Between 1985 and 1988, the abduction of the two Frenchmen Jean-Paul Kaufman and Michel Seurat had a prominent place in the news. While Kaufman’s kidnappers released him in Beirut after three years, Seurat disappeared after eight months in captivity. Omar Amiralay, who was born in Syria but has lived for years in France, has shot a distanced portrait, full of restrained emotion, of the two friends. With oriental modesty, it comes so close to the vanished Michel Seurat that one almost sees and feels him through the projection screen.
Some visitors to Home Works III will search in vain for their own Orient in the wealth of offerings in the program. In their play "Who’s Afraid of Representation", actors Lina Saneh and Rabih Mroué believe they have found entanglements between Orient and Occident. The theater man and journalist Mroué deals refreshingly irreverently with the art history of Actionism from Günter Brus to Chris Burden, Gina Pane, and Valie Export. Skillfully, he mixes their self-injuries and experiments with moments of the civil war and, in a parallel plot, gives a voice to the office worker Hassan Maamoun, who, lacking words, carried out a massacre on his colleagues one day. The Arabic text with its profuse invective and explicit sexual words had to be toned down for the censor; in translation, the original diction resurfaces. The nuances, which led the audience to everything from smirks to loud laughter, were lost on those who had to rely on the translation. Too bad!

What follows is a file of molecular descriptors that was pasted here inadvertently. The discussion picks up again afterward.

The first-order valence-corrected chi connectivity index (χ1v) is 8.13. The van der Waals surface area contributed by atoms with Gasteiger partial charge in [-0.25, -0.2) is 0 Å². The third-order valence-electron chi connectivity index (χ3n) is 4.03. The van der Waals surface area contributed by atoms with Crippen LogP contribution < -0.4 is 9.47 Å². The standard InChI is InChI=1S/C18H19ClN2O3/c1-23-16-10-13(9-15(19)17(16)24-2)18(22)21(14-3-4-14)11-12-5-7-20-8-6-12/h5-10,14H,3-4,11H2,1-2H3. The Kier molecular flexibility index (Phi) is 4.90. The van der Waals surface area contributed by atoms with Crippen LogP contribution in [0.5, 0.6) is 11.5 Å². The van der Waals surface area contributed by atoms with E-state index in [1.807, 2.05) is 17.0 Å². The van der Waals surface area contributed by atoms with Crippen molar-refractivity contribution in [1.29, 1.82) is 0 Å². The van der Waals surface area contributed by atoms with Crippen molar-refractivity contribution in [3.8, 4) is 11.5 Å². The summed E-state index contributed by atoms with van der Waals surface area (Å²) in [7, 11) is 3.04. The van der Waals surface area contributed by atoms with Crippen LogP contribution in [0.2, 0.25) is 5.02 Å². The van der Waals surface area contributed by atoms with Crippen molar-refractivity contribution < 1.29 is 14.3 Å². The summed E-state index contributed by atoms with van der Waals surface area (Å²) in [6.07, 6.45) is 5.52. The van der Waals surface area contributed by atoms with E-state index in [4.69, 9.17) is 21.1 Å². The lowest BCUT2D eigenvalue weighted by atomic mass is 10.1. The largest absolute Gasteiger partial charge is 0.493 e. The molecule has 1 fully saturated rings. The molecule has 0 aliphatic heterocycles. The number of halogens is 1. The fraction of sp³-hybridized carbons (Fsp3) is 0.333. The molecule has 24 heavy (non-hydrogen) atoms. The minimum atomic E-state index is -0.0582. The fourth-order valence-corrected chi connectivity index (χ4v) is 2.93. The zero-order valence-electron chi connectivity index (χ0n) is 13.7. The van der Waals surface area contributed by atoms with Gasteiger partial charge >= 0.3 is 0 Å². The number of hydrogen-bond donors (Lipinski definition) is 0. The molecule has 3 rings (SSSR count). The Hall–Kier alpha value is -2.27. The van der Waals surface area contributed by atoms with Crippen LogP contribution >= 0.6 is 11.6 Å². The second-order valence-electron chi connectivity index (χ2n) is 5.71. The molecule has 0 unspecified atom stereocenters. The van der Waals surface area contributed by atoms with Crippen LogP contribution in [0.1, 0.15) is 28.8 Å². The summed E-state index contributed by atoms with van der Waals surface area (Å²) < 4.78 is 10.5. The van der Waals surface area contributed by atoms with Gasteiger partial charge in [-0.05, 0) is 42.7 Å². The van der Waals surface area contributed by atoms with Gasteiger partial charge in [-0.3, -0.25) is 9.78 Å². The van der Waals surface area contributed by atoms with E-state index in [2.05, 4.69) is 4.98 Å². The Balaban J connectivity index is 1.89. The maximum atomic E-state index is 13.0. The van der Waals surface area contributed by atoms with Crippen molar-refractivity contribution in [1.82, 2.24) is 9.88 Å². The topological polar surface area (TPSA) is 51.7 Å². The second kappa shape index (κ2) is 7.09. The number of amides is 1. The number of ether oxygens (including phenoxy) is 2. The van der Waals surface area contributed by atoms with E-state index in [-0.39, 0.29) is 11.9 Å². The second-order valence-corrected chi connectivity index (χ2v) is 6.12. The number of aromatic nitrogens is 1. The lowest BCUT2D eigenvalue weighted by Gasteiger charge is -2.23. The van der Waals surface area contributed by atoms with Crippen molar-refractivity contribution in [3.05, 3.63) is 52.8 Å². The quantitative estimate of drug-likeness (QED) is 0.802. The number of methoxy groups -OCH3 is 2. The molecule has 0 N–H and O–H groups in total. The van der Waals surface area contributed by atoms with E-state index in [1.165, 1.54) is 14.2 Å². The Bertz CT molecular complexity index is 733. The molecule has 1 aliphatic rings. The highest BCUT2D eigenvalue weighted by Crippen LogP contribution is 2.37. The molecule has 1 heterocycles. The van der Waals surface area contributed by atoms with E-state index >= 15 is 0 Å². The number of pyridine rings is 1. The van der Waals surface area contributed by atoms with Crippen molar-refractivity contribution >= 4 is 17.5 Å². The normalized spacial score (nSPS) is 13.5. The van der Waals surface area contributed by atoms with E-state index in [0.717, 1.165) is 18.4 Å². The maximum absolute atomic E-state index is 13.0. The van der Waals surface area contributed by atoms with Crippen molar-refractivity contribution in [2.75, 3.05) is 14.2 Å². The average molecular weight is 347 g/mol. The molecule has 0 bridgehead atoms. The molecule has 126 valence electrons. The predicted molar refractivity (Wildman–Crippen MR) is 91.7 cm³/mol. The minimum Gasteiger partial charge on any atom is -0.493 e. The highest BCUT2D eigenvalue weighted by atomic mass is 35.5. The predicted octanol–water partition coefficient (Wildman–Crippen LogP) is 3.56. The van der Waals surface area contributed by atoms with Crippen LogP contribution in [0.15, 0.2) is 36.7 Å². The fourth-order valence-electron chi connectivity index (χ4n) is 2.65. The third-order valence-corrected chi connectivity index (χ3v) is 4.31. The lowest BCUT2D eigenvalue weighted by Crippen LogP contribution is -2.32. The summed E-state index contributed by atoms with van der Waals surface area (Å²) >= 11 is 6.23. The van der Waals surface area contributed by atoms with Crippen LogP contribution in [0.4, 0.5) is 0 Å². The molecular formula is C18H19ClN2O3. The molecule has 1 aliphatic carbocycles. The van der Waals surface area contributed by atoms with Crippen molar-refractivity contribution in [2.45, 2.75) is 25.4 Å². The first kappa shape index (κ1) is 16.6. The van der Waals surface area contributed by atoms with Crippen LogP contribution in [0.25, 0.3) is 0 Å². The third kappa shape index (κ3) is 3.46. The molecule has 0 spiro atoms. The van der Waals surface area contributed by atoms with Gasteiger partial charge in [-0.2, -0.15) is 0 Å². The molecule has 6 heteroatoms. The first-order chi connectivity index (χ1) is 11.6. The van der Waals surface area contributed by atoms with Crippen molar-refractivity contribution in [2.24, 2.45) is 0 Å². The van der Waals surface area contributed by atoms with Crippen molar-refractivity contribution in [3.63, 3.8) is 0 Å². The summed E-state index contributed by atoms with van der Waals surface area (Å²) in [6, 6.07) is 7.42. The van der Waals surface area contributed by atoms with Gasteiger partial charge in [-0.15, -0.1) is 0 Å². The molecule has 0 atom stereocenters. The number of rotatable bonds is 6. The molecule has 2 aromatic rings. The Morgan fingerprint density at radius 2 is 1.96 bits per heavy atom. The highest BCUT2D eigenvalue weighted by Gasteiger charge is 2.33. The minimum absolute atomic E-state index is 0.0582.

Home Works III did not blaze new paths to art in the Arab world, but it made it clear that this scene must consolidate itself and in a certain way re-invent itself. It is hard to deny that few new developments were visible. Amal Kenawy ( Egypt) and Akram Zaatari could point art in Arab countries in new directions. Christine Tohmé and her associate Ashkal Alwan must new create new landmarks. After the stages of self-reflection and self-assertion, it is now necessary to debate more aggressively, internally and externally – and take painful losses and virulent new discoveries as part of the bargain!
Curator and cultural publicist, lives in Berlin. Communications director at Art Forum Berlin.
Home Works III - A Forum on Cultural Practices
17 - 24 November 2005